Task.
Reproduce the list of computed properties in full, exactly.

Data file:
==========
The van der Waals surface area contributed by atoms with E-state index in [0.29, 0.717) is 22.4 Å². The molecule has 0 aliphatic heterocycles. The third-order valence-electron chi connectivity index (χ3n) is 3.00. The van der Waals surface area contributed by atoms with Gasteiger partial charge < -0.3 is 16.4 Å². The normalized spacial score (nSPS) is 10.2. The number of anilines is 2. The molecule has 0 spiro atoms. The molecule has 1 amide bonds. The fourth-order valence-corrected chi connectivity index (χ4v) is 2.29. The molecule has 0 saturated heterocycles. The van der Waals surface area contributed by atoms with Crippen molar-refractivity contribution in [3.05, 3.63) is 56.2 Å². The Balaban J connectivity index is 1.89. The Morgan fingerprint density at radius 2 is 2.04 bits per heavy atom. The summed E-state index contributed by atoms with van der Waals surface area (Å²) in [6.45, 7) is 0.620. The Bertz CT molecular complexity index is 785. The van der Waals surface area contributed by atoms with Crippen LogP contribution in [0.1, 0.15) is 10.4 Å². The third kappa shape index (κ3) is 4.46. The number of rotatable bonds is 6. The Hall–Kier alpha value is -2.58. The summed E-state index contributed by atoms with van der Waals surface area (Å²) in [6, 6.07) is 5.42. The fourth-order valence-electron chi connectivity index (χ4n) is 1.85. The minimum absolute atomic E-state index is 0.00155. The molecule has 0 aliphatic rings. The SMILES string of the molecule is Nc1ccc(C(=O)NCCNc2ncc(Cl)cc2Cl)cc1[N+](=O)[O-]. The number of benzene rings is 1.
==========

The van der Waals surface area contributed by atoms with E-state index in [0.29, 0.717) is 22.4 Å². The molecule has 0 aliphatic heterocycles. The third-order valence-electron chi connectivity index (χ3n) is 3.00. The van der Waals surface area contributed by atoms with Gasteiger partial charge < -0.3 is 16.4 Å². The normalized spacial score (nSPS) is 10.2. The number of anilines is 2. The molecule has 0 spiro atoms. The molecule has 1 amide bonds. The fourth-order valence-corrected chi connectivity index (χ4v) is 2.29. The molecule has 0 saturated heterocycles. The van der Waals surface area contributed by atoms with Crippen molar-refractivity contribution in [3.05, 3.63) is 56.2 Å². The Balaban J connectivity index is 1.89. The Morgan fingerprint density at radius 2 is 2.04 bits per heavy atom. The summed E-state index contributed by atoms with van der Waals surface area (Å²) in [6.45, 7) is 0.620. The Bertz CT molecular complexity index is 785. The van der Waals surface area contributed by atoms with Crippen LogP contribution in [0.1, 0.15) is 10.4 Å². The third kappa shape index (κ3) is 4.46. The number of rotatable bonds is 6. The Hall–Kier alpha value is -2.58. The summed E-state index contributed by atoms with van der Waals surface area (Å²) in [6, 6.07) is 5.42. The fourth-order valence-electron chi connectivity index (χ4n) is 1.85. The minimum absolute atomic E-state index is 0.00155. The molecule has 0 aliphatic rings. The SMILES string of the molecule is Nc1ccc(C(=O)NCCNc2ncc(Cl)cc2Cl)cc1[N+](=O)[O-]. The number of benzene rings is 1.